Zambia hints at fifth telco operator

A fifth telco
for Zambia?

Enough room says
industry regulator.

Sunday, Feb 23rd

75 million digital homes in Africa by 2021

75 million digital homes in Africa by 2021

Multinational satellite operator Eutelsat Communications anticipates that the number of digital homes in Africa will reach 75 million by 2021 "assuming a smooth rollout of the digital transition."

According to the company's report Digital Transition in Africa, satellite and terrestrial infrastructures will drive a successful transition to digital terrestrial television (DTT).

Eutelsat Communications claims that in most cases a terrestrial/satellite solution beats standalone terrestrial in terms of cost-effectiveness and speed. "Homes within satellite coverage can receive DTT channels immediately without having to wait for new investment in terrestrial infrastructure and its gradual deployment across a territory."

"Digital migration needs to happen now as African countries are missing out on opportunities that include: Transforming the diversity, signal quality and reach of channels into viewer homes; Generating infrastructure upgrades and stimulating Africa's vibrant content creation industry; Releasing analogue frequencies for other applications such as mobile services," the company states.

It has been two years since the International Telecommunication Union's (ITU) Africa digital migration deadline expired. To date only six African nations have completed digital transition.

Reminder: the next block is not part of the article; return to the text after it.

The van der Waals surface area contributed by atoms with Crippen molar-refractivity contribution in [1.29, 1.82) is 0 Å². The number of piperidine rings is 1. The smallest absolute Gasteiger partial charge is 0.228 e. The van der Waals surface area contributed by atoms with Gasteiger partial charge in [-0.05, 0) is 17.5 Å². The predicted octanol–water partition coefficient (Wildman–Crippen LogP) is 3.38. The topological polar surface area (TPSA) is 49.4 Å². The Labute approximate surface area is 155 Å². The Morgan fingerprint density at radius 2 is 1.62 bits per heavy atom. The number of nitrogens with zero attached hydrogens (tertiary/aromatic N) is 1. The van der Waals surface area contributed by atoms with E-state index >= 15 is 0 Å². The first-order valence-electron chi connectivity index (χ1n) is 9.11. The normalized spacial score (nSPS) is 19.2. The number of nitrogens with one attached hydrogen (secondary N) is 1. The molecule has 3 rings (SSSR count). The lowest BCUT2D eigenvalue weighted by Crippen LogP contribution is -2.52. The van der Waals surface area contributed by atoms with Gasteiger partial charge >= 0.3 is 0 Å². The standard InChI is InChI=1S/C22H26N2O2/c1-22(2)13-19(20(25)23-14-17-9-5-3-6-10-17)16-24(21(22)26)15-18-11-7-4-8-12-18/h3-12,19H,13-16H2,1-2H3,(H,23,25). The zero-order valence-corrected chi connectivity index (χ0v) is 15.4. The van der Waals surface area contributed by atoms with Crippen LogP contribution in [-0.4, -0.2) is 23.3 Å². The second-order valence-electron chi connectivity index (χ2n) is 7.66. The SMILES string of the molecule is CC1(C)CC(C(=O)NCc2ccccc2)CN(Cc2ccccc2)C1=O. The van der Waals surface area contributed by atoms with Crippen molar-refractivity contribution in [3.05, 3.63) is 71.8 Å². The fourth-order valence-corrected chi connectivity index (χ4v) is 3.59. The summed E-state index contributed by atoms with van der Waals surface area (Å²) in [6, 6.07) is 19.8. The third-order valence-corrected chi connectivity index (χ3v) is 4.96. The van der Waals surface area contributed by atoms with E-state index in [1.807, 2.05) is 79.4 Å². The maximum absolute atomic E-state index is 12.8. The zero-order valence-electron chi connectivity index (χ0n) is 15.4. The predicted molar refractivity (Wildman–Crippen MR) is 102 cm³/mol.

Eutelsat says this slow progress is largely due to challenges faced by countries with a large landmass, mountain ranges or islands that typically remain beyond range of terrestrial network – or those with interferences issues in border regions, as well as the issue of funding.

In 2006, the ITU issued the Geneva 2006 agreement, signalling the development of 'all-digital' terrestrial television services. The motivation behind the transition was to stimulate ICT applications and make more efficient use of spectrum through the digital dividend that comes with phasing out analogue TV.

According to the DTT: Analogue to digital migration in Africa 2017 report, from consultancy and research firm Balancing Act, the slow pace of the digital migration in Africa can be seen as a dark cloud hanging over the African TV market.

"The arrival of digital terrestrial television (DTT) will revolutionise the African audio-visual and telecoms landscape - when it finally happens - but it will also require major investments."

Balancing Act found out that as of June 2014, 19 countries in Africa have (officially or not officially) launched national DTT (Namibia has started rolling out DTT since October 2013, Cameroon just started, Rwanda is going through ASO) and as of Dec. 2014, only 3 countries completed ASO (analogue switch off): Tanzania, Rwanda, and Mauritius.

At the end of December 2015, about 9 million+ homes (and growing) had access to DTT bouquets in Africa either on a pay or free-basis according to various sources.

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